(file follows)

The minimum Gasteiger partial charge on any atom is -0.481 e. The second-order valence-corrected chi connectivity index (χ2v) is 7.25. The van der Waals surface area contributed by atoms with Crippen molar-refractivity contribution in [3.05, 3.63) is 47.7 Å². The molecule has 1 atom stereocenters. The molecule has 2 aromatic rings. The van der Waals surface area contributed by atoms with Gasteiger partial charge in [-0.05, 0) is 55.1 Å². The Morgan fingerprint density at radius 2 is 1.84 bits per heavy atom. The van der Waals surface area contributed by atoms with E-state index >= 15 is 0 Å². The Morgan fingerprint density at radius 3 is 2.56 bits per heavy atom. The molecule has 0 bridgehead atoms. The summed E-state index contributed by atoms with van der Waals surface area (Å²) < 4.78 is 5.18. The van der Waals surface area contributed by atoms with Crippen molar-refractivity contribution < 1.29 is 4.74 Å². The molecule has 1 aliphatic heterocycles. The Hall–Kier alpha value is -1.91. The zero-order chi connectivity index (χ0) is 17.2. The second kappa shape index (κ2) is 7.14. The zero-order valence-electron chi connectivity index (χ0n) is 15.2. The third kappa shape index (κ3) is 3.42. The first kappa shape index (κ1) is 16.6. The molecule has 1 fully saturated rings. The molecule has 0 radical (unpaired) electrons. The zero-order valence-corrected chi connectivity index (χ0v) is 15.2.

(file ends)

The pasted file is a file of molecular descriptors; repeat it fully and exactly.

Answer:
The minimum Gasteiger partial charge on any atom is -0.481 e. The second-order valence-corrected chi connectivity index (χ2v) is 7.25. The van der Waals surface area contributed by atoms with Crippen molar-refractivity contribution in [3.05, 3.63) is 47.7 Å². The molecule has 1 atom stereocenters. The molecule has 2 aromatic rings. The van der Waals surface area contributed by atoms with Gasteiger partial charge in [-0.05, 0) is 55.1 Å². The Morgan fingerprint density at radius 2 is 1.84 bits per heavy atom. The van der Waals surface area contributed by atoms with E-state index >= 15 is 0 Å². The Morgan fingerprint density at radius 3 is 2.56 bits per heavy atom. The molecule has 0 bridgehead atoms. The summed E-state index contributed by atoms with van der Waals surface area (Å²) < 4.78 is 5.18. The van der Waals surface area contributed by atoms with Crippen molar-refractivity contribution < 1.29 is 4.74 Å². The molecule has 1 aliphatic heterocycles. The Hall–Kier alpha value is -1.91. The zero-order chi connectivity index (χ0) is 17.2. The second kappa shape index (κ2) is 7.14. The zero-order valence-electron chi connectivity index (χ0n) is 15.2. The third kappa shape index (κ3) is 3.42. The first kappa shape index (κ1) is 16.6. The molecule has 1 fully saturated rings. The molecule has 0 radical (unpaired) electrons. The zero-order valence-corrected chi connectivity index (χ0v) is 15.2.